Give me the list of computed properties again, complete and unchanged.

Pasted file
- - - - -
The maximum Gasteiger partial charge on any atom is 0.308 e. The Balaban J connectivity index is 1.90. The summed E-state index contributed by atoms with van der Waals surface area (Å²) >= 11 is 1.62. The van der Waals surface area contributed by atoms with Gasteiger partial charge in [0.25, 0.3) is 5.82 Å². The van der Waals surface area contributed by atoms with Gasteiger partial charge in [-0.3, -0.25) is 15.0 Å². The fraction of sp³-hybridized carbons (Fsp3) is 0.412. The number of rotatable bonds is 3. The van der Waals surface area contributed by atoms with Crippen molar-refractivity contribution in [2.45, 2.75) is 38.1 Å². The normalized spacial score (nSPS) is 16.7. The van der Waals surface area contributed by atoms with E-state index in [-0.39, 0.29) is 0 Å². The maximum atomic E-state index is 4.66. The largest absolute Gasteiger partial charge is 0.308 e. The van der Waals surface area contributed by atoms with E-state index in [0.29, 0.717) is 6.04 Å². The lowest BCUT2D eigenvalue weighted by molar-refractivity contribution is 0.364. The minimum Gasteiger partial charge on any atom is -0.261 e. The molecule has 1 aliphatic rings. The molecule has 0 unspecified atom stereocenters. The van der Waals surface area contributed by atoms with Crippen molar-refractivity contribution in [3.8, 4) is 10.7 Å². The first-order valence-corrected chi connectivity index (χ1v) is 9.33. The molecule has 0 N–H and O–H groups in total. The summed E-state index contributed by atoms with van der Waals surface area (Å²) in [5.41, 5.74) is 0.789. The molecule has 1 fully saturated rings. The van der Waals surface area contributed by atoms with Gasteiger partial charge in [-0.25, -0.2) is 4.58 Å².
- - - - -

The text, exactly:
The maximum Gasteiger partial charge on any atom is 0.308 e. The Balaban J connectivity index is 1.90. The summed E-state index contributed by atoms with van der Waals surface area (Å²) >= 11 is 1.62. The van der Waals surface area contributed by atoms with Gasteiger partial charge in [0.25, 0.3) is 5.82 Å². The van der Waals surface area contributed by atoms with Gasteiger partial charge in [-0.3, -0.25) is 15.0 Å². The fraction of sp³-hybridized carbons (Fsp3) is 0.412. The number of rotatable bonds is 3. The van der Waals surface area contributed by atoms with Crippen molar-refractivity contribution in [2.45, 2.75) is 38.1 Å². The normalized spacial score (nSPS) is 16.7. The van der Waals surface area contributed by atoms with E-state index in [-0.39, 0.29) is 0 Å². The maximum atomic E-state index is 4.66. The largest absolute Gasteiger partial charge is 0.308 e. The van der Waals surface area contributed by atoms with E-state index in [0.29, 0.717) is 6.04 Å². The lowest BCUT2D eigenvalue weighted by molar-refractivity contribution is 0.364. The minimum Gasteiger partial charge on any atom is -0.261 e. The molecule has 1 aliphatic rings. The molecule has 0 unspecified atom stereocenters. The van der Waals surface area contributed by atoms with Crippen molar-refractivity contribution in [3.8, 4) is 10.7 Å². The first-order valence-corrected chi connectivity index (χ1v) is 9.33. The molecule has 0 N–H and O–H groups in total. The summed E-state index contributed by atoms with van der Waals surface area (Å²) in [5.41, 5.74) is 0.789. The molecule has 1 fully saturated rings. The van der Waals surface area contributed by atoms with Gasteiger partial charge in [-0.25, -0.2) is 4.58 Å².